Donald Trump wins Michigan and Mississippi Primaries
Donald Trump continues with his winning streak, gaining another pair of primary victories in Michigan and Mississippi on Tuesday night.
“We started off with 17. We are down to four and of the four they are pretty much all gone, pretty much. They didn’t do so well tonight. I’m not going to say anybody didn’t do well,” the GOP front-runner told supporters and reporters who gathered in Trump National Golf Club in Jupiter, Florida for his press conference. “There is only one person who did well tonight– Donald Trump”
Losing last Saturday in Kansas and Maine to Cruz, Trump needed a strong win tonight to remove people doubts of his candidacy after Mitt Romney criticism last Thursday, the bombardment of negative ads, and his sudden cancellation at the annual Conservative Political Action Conference. However, carrying the Deep South of Mississippi and the upper Midwest of Michigan, Trump has demonstrated his appeal amongst primary voters that can prove the withering criticism and attacks aren’t enough to stop the Trump train.
“I don’t think I have ever had so many horrible, horrible things said about me in one week, $38 million worth of horrible lies, but that’s OK,” Trump said, sounding very presidential. “It shows you how brilliant the public is, because they knew they were lies.”
Trump added, “I want to thank the special interests and the lobbyists, because they obviously did something to drive these numbers.”
The mentioning of Mitt Romney came up as topic where Trump shrugged off the relentless attacks and the criticism from the former 2012 GOP presidential nominee. Days after Romney press conference that was given before the GOP debate held in Michigan on Thursday, Trump returned fire, calling Romney a “failed candidate,” who “begged for his endorsement.”
“Mitt Romney got up and made a speech the other day,” Trump said as the audience booed. “No, no. He is a very nice man. Look, it’s hard when you go through this and then you get to the final gate and don’t get over it. It’s a hard thing so I understand.”
During the time Trump was holding his presser, both Ohio Governor John Kasich and Senator Ted Cruz were in a tight battle for second place in Michigan, the only state tonight with the biggest prize of delegates. In Mississippi, Cruz came in a distant second to Trump with Kasich far behind in third place. In Michigan, Trump is projected to pick up 25 delegates based on his percentage of the statewide vote. Both Cruz and Kasich will get 17 delegates each.
As for Marco Rubio, who won the Puerto Rico primary on Sunday with a huge margin that awarded him all 23 delegates, he fell short tonight, finishing fourth in Michigan and Mississippi. His disappointing finishing in both states, failing to crack double digits to win any delegates in both states, calls into question on how much longer Rubio will be able to stay in the race, especially if he loses Florida next Tuesday.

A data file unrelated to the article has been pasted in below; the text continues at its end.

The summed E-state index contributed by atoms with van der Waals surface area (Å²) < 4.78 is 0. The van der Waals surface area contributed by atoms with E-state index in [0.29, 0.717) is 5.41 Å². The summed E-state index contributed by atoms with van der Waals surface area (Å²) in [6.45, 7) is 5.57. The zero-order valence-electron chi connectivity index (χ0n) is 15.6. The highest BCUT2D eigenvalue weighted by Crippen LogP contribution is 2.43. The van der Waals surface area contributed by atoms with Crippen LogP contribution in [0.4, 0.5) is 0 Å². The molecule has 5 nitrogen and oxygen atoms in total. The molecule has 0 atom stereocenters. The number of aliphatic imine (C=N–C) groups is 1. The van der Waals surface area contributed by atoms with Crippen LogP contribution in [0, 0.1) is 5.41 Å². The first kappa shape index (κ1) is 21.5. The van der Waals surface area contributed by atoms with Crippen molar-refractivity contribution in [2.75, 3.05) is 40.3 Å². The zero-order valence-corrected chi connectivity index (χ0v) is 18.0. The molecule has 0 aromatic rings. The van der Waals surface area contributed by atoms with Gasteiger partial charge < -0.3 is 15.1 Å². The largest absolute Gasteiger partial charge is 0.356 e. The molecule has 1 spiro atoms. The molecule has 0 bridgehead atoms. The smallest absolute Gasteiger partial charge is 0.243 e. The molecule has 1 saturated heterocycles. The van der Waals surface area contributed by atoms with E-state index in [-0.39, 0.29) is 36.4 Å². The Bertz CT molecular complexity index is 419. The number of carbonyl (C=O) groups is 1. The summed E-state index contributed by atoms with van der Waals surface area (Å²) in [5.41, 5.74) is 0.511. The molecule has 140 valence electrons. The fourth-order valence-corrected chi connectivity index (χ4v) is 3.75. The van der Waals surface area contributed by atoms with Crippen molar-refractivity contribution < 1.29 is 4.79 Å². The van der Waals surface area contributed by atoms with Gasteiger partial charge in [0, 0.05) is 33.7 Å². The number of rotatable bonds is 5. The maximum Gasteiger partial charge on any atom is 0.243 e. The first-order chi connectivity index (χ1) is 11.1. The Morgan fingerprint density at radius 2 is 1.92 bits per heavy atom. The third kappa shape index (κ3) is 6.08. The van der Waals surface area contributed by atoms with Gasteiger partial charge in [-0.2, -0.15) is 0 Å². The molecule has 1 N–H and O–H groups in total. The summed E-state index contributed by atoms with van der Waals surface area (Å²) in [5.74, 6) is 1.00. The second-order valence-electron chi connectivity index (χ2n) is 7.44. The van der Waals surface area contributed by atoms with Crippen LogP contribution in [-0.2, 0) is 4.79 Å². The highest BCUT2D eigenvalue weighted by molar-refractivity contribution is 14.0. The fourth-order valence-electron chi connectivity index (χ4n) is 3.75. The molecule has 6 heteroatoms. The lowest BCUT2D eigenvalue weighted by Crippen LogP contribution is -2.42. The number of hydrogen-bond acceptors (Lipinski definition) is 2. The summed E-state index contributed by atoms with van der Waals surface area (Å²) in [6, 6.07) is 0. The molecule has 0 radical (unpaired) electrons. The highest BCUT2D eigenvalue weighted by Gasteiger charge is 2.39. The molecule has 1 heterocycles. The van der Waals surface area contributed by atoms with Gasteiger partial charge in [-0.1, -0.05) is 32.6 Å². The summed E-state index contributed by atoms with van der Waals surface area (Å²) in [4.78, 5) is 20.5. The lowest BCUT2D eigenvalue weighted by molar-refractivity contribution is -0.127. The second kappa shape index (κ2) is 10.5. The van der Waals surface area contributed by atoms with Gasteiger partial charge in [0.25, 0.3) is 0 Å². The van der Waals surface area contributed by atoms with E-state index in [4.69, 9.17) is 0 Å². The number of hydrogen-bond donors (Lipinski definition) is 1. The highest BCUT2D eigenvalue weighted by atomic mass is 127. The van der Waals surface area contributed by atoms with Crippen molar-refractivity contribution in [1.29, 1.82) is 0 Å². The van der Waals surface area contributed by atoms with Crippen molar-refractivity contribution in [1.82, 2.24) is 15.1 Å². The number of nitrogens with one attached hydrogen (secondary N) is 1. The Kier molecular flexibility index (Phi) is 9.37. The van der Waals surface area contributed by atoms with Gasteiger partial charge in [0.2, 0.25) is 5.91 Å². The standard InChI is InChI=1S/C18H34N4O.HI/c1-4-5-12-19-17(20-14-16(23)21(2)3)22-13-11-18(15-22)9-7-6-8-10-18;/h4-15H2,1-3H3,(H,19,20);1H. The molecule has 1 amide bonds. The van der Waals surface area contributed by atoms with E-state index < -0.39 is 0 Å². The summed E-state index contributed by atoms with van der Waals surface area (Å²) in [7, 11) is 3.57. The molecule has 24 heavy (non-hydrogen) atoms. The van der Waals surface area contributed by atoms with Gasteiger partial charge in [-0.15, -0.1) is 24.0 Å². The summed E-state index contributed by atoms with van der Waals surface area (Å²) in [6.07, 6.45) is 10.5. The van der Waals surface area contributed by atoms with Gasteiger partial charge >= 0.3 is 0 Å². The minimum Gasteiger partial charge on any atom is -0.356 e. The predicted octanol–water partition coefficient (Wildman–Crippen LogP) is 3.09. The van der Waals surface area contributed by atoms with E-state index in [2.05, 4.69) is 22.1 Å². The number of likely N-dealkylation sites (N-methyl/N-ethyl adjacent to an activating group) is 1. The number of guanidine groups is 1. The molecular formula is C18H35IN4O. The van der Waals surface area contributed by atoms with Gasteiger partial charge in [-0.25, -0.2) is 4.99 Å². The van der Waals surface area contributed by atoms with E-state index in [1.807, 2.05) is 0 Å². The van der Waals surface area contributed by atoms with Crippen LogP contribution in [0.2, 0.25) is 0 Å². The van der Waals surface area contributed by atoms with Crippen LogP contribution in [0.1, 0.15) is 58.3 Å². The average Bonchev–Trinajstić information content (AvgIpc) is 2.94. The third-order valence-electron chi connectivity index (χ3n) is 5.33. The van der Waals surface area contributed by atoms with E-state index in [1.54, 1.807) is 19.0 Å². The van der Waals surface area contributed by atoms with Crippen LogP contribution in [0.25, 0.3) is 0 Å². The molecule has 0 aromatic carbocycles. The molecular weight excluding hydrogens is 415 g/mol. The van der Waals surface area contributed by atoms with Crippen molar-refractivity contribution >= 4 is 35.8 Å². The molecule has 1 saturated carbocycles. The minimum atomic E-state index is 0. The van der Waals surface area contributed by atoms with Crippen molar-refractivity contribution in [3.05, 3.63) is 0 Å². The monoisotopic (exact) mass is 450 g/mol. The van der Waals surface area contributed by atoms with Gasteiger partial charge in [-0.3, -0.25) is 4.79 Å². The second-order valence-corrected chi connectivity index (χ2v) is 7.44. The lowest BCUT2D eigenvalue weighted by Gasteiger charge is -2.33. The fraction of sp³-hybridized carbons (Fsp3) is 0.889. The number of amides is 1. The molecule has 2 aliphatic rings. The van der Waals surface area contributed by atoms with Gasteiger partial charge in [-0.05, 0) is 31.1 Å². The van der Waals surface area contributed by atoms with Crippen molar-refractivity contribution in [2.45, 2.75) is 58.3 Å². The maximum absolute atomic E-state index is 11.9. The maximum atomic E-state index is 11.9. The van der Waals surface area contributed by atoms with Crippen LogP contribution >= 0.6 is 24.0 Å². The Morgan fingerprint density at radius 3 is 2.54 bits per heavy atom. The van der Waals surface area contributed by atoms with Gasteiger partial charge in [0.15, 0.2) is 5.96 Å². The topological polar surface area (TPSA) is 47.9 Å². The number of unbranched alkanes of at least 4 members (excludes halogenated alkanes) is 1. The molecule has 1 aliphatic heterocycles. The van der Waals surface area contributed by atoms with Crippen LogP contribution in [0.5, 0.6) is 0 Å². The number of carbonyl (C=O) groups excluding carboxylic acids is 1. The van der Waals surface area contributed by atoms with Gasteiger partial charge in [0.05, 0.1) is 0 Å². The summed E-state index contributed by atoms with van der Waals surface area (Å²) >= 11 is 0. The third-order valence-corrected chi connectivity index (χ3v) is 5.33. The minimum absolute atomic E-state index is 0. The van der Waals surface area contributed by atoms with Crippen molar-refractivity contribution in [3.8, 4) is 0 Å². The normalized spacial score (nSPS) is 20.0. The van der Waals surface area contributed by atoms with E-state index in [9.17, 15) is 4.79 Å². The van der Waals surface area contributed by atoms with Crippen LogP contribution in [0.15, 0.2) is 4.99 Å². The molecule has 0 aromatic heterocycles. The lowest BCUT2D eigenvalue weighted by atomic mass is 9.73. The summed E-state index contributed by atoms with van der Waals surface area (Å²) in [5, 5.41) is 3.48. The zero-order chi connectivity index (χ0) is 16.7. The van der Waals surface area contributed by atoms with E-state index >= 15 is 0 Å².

“Well I have no message to Marco,” Trump said. “I think it’s been a tough night for him. He is going to have to make his own decision. He became hostile about two weeks and it didn’t work. Hostility works for some people. It doesn’t work for everybody.”
Trump’s rivals are fighting to pick up some delegates tonight, as means to halt his chances of picking up the nomination quicker than possible. With last week Super Tuesday that had 595 delegates up for grabs with Trump grabbing 319 of it, this Tuesday saw a much smaller stake. However, with only 150 delegates for the taking, it was much more of a test for Trump to prove that the tactics being imposed by the political forces to stop his momentum isn’t working.
“I hope Republicans will embrace it,” Trump said. “We have Democrats coming over, we have independents coming over, and they haven’t done that ever, probably ever.”
Trump went on to add, “We have something going that is so good, we should grab everybody and unify the party.”
Exit polls interview in Michigan showed Trump finishing third behind Kasich and Cruz, and second behind Cruz in Mississippi. Winning both sets him up to compete against the Democratic nominee in a general election. When asked by reporters if he can beat Hillary Clinton, the apparent Democratic nominee in a general election, Trump said he is ready and hasn’t even focused his attention to her just yet.
“Hillary is going to be very easy to beat,” Trump answered. “If I get to go against Hillary, polls are showing that I beat her, and some of the polls have me beating her very easily. We will take many people away from the Democrats and many people away that normally go Democrat as independents.”
The best part of Trump speech was an endorsement that really came out of right field. Former Yankee player, Paul O’Neill was in attendance at Trump National Golf Club as the front-runner was giving his victory speech/press conference. Midway through his speech, Trump spotted the former right fielder, which asked if he was “originally come from Ohio.” O’Neill nodded, in which Trump later asked if endorse his candidacy. “I’m here,” O’Neill replied with a smile.
“I love you, Paul,” Trump said. “That’s a great endorsement.”